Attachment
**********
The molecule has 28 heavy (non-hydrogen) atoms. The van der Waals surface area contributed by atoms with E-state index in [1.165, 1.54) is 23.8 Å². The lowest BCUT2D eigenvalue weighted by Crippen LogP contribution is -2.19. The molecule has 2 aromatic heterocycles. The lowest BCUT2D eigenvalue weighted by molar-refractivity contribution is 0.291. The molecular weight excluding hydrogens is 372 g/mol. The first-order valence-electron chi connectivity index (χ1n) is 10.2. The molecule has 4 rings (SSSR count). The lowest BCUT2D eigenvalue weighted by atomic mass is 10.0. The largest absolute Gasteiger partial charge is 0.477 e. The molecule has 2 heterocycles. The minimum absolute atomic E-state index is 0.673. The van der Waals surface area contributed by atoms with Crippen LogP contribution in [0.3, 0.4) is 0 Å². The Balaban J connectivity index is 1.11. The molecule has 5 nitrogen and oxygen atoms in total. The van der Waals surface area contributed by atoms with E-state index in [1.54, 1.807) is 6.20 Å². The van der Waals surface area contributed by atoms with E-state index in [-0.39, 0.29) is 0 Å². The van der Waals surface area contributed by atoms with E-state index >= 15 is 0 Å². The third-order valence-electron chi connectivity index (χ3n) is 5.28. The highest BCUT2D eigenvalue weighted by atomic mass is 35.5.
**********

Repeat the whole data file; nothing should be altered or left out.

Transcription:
The molecule has 28 heavy (non-hydrogen) atoms. The van der Waals surface area contributed by atoms with E-state index in [1.165, 1.54) is 23.8 Å². The lowest BCUT2D eigenvalue weighted by Crippen LogP contribution is -2.19. The molecule has 2 aromatic heterocycles. The lowest BCUT2D eigenvalue weighted by molar-refractivity contribution is 0.291. The molecular weight excluding hydrogens is 372 g/mol. The first-order valence-electron chi connectivity index (χ1n) is 10.2. The molecule has 4 rings (SSSR count). The lowest BCUT2D eigenvalue weighted by atomic mass is 10.0. The largest absolute Gasteiger partial charge is 0.477 e. The molecule has 2 heterocycles. The minimum absolute atomic E-state index is 0.673. The van der Waals surface area contributed by atoms with Crippen LogP contribution in [0.3, 0.4) is 0 Å². The Balaban J connectivity index is 1.11. The molecule has 5 nitrogen and oxygen atoms in total. The van der Waals surface area contributed by atoms with E-state index in [1.54, 1.807) is 6.20 Å². The van der Waals surface area contributed by atoms with E-state index in [-0.39, 0.29) is 0 Å². The van der Waals surface area contributed by atoms with E-state index >= 15 is 0 Å². The third-order valence-electron chi connectivity index (χ3n) is 5.28. The highest BCUT2D eigenvalue weighted by atomic mass is 35.5.